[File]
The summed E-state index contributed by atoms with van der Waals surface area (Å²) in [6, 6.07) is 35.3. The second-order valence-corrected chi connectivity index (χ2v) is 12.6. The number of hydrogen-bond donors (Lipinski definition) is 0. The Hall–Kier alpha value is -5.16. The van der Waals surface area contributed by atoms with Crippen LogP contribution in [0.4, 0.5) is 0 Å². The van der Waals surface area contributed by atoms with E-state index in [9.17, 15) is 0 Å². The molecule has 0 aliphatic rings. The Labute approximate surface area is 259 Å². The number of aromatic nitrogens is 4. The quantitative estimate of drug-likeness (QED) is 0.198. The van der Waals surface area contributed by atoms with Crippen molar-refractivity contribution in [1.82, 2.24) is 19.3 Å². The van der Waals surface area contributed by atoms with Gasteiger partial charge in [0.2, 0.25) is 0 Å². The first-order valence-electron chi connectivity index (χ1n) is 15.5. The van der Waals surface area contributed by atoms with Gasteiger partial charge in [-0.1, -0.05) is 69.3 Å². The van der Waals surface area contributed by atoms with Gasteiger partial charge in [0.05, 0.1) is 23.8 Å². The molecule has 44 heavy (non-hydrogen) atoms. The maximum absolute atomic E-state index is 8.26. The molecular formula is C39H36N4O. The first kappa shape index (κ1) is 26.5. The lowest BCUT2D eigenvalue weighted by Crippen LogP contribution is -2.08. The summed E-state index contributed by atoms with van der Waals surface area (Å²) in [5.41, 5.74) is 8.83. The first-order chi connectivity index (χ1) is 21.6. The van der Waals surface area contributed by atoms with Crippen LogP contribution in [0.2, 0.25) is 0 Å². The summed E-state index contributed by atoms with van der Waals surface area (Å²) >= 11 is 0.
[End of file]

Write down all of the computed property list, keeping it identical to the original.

The summed E-state index contributed by atoms with van der Waals surface area (Å²) in [6, 6.07) is 35.3. The second-order valence-corrected chi connectivity index (χ2v) is 12.6. The number of hydrogen-bond donors (Lipinski definition) is 0. The Hall–Kier alpha value is -5.16. The van der Waals surface area contributed by atoms with Crippen LogP contribution in [0.4, 0.5) is 0 Å². The van der Waals surface area contributed by atoms with E-state index in [9.17, 15) is 0 Å². The molecule has 0 aliphatic rings. The Labute approximate surface area is 259 Å². The number of aromatic nitrogens is 4. The quantitative estimate of drug-likeness (QED) is 0.198. The van der Waals surface area contributed by atoms with Crippen molar-refractivity contribution in [1.82, 2.24) is 19.3 Å². The van der Waals surface area contributed by atoms with Gasteiger partial charge in [0.2, 0.25) is 0 Å². The first-order valence-electron chi connectivity index (χ1n) is 15.5. The van der Waals surface area contributed by atoms with Gasteiger partial charge in [-0.1, -0.05) is 69.3 Å². The van der Waals surface area contributed by atoms with Gasteiger partial charge in [0.05, 0.1) is 23.8 Å². The molecule has 44 heavy (non-hydrogen) atoms. The maximum absolute atomic E-state index is 8.26. The molecular formula is C39H36N4O. The first kappa shape index (κ1) is 26.5. The lowest BCUT2D eigenvalue weighted by Crippen LogP contribution is -2.08. The summed E-state index contributed by atoms with van der Waals surface area (Å²) in [5.41, 5.74) is 8.83. The first-order chi connectivity index (χ1) is 21.6. The van der Waals surface area contributed by atoms with Crippen LogP contribution in [0.2, 0.25) is 0 Å². The summed E-state index contributed by atoms with van der Waals surface area (Å²) >= 11 is 0.